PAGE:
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Introduction to the Scholarship of Engaged Collaboration

  • Heather Pleasants
Chapter
  • 883 Downloads
Part of the Digital Education and Learning book series (DEAL)

Abstract

Taken together, these chapters extend an invitation to the reader to consider where the process of digital storytelling begins and ends and to explore the ways in which digital storytelling practices hold us accountable to one another. The chapters also invite us to consider both the limitations and possibilities of digital storytelling as a means by which boundaries between universities and communities can be made more malleable, as multiple sources of knowledge are used to create reciprocal benefits for individuals and groups of people invested in working toward positive change and addressing issues of social justice.

References

  1. Boyer, E. (1990). Scholarship reconsidered: Priorities of the professoriate. New York: The Carnegie Foundation for the Advancement of Teaching.Google Scholar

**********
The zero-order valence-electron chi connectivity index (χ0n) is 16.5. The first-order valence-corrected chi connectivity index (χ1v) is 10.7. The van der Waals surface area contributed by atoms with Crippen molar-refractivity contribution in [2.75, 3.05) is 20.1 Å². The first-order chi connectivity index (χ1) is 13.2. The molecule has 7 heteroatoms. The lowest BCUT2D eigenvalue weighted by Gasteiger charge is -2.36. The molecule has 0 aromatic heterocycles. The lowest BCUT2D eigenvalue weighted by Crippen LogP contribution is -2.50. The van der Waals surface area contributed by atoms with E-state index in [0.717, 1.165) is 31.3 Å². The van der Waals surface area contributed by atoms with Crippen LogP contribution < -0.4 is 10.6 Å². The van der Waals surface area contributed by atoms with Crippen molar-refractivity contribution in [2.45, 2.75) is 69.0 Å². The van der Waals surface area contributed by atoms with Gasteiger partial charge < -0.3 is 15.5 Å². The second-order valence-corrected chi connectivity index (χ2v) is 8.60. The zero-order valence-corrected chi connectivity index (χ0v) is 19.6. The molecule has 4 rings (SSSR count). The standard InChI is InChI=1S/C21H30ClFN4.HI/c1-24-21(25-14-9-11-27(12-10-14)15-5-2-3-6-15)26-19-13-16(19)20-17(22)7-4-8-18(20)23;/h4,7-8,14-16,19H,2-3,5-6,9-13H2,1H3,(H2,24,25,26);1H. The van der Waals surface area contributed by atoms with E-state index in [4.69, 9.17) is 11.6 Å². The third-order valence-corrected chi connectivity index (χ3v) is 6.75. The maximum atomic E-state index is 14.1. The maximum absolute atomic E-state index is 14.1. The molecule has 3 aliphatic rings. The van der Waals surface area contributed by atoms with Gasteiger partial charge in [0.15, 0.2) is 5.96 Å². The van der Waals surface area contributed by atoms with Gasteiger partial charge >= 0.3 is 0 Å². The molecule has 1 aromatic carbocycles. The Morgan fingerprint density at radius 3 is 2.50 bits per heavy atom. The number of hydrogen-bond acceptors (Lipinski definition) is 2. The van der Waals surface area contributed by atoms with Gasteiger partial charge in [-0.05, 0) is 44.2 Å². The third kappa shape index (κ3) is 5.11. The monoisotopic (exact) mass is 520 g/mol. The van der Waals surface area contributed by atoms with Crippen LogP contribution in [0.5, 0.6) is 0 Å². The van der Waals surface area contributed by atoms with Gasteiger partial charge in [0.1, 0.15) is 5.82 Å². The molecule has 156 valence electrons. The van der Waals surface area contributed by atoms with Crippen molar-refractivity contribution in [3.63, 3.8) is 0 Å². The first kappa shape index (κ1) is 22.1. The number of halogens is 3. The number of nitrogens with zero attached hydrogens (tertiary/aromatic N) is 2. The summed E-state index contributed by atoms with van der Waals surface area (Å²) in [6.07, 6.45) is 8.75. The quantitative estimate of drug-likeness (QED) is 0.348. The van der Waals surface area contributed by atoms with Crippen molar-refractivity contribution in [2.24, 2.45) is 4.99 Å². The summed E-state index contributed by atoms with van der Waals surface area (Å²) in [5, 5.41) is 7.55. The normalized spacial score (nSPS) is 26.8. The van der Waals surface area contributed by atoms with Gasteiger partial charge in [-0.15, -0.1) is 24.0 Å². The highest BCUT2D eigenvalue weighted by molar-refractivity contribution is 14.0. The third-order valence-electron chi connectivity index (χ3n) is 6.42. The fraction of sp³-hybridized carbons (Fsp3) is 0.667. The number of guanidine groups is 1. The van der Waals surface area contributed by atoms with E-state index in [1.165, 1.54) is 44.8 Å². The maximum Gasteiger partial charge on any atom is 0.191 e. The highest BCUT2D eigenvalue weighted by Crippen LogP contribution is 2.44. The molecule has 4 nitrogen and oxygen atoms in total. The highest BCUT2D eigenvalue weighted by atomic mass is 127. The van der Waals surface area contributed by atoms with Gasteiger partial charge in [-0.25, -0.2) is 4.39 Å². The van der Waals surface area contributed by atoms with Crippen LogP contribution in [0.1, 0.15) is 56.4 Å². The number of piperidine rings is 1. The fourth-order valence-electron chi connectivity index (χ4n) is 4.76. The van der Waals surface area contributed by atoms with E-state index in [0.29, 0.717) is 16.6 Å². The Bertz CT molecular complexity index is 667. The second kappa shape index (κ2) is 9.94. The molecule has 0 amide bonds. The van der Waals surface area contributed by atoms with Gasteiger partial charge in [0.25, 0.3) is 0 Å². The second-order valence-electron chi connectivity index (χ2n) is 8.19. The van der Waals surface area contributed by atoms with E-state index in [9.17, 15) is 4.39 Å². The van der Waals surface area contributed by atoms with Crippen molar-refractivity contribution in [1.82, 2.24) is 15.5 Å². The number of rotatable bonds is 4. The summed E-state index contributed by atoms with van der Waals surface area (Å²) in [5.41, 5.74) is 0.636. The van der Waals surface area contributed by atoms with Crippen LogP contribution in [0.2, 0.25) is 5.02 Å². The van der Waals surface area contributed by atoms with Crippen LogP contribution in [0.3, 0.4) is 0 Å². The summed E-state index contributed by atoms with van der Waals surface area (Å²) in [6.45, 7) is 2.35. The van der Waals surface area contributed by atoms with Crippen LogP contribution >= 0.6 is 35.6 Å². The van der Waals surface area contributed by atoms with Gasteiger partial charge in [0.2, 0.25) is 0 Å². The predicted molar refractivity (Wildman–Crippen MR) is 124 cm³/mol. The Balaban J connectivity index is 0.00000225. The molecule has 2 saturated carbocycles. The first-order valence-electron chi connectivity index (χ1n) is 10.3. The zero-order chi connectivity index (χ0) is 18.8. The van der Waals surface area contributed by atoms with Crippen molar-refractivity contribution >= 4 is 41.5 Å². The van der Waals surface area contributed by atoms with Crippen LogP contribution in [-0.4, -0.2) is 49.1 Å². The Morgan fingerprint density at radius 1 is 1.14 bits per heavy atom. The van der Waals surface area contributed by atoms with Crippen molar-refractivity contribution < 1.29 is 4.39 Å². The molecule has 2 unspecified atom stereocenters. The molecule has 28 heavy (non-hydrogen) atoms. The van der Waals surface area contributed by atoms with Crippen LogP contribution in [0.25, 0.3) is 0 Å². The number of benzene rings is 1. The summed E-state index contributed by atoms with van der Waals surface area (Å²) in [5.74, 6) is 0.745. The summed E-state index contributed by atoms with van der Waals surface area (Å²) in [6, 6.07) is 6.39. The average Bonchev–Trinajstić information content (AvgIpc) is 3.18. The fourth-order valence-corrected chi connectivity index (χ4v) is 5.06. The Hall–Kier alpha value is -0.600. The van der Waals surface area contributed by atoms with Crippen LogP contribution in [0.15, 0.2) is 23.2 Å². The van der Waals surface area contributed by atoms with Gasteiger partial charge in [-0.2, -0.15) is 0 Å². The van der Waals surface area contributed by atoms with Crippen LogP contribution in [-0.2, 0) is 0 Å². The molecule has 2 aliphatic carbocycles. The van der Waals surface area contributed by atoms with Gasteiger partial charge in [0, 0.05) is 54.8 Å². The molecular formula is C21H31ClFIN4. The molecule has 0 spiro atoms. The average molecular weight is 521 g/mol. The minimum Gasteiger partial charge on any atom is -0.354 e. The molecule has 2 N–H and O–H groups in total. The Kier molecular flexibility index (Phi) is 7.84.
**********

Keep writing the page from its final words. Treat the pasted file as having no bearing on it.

2. Boyer, E. (1996). The scholarship of engagement. Bulletin of the American Academy of Arts and Sciences, 49(7), 18–33.CrossRefGoogle Scholar
  3. Fitzgerald, H. E., Bruns, K., Sonka, S. T., Furco, A., & Swanson, S. (2012). The centrality of engagement in higher education. Journal of Higher Education Outreach and Engagement, 16(3), 7–27.Google Scholar
  4. Lambert, J. (2013). Digital storytelling: Capturing lives, creating community (4th ed.). New York/London: Routledge.Google Scholar
  5. Lankshear, C., & Knobel, M. (2011). New literacies: Everyday practices and social learning (3rd ed.). Maidenhead/New York: Open University Press/McGraw-Hill.Google Scholar
  6. New England Resource Center for Higher Education. (2016). Definition of engaged scholarship. http://www.nerche.org/index.php?option=com_content&view=article&id=265&catid=28. Accessed 2 Nov 2016.
  7. Rice, E. R. (2003). Rethinking scholarship and engagement: The struggles for new meanings. Campus Compact Reader, 4, 1–9.Google Scholar
  8. Strum, S., Eatman, T., Saltmarch, J., & Bush, A. (2011). Full participation: Building the architecture for diversity and community engagement in higher education. Imagining America. Paper 17. http://surface.syr.edu/ia/17/. Accessed 2 Nov 2016.

Copyright information

© The Author(s) 2017

Authors and Affiliations

  • Heather Pleasants
    • 1
  1. 1.University of AlabamaTuscaloosaUSA

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